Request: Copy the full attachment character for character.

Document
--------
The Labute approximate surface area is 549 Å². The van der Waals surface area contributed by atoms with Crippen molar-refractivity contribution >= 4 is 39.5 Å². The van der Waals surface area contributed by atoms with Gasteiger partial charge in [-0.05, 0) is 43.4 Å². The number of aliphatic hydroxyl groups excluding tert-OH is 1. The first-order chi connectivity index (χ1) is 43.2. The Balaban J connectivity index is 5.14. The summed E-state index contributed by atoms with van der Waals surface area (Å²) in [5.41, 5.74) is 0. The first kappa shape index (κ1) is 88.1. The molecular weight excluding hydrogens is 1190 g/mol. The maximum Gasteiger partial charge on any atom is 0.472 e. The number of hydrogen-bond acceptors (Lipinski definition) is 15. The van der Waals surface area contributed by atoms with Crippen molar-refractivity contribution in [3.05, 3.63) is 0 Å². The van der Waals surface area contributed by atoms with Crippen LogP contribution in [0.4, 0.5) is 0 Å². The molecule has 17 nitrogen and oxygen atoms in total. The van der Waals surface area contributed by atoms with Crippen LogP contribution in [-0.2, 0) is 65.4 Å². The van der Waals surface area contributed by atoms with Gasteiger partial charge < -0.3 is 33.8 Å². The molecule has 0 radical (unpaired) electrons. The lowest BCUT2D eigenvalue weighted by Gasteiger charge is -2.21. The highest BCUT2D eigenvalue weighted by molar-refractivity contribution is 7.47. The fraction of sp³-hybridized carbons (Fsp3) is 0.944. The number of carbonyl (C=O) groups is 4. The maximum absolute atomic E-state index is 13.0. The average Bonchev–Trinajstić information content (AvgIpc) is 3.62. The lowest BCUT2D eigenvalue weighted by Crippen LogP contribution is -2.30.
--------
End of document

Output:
The Labute approximate surface area is 549 Å². The van der Waals surface area contributed by atoms with Crippen molar-refractivity contribution >= 4 is 39.5 Å². The van der Waals surface area contributed by atoms with Gasteiger partial charge in [-0.05, 0) is 43.4 Å². The number of aliphatic hydroxyl groups excluding tert-OH is 1. The first-order chi connectivity index (χ1) is 43.2. The Balaban J connectivity index is 5.14. The summed E-state index contributed by atoms with van der Waals surface area (Å²) in [5.41, 5.74) is 0. The first kappa shape index (κ1) is 88.1. The molecular weight excluding hydrogens is 1190 g/mol. The maximum Gasteiger partial charge on any atom is 0.472 e. The number of hydrogen-bond acceptors (Lipinski definition) is 15. The van der Waals surface area contributed by atoms with Crippen molar-refractivity contribution in [3.05, 3.63) is 0 Å². The van der Waals surface area contributed by atoms with Crippen LogP contribution in [0.4, 0.5) is 0 Å². The molecule has 17 nitrogen and oxygen atoms in total. The van der Waals surface area contributed by atoms with Crippen LogP contribution in [-0.2, 0) is 65.4 Å². The van der Waals surface area contributed by atoms with Gasteiger partial charge < -0.3 is 33.8 Å². The molecule has 0 radical (unpaired) electrons. The lowest BCUT2D eigenvalue weighted by Gasteiger charge is -2.21. The highest BCUT2D eigenvalue weighted by molar-refractivity contribution is 7.47. The fraction of sp³-hybridized carbons (Fsp3) is 0.944. The number of carbonyl (C=O) groups is 4. The maximum absolute atomic E-state index is 13.0. The average Bonchev–Trinajstić information content (AvgIpc) is 3.62. The lowest BCUT2D eigenvalue weighted by Crippen LogP contribution is -2.30.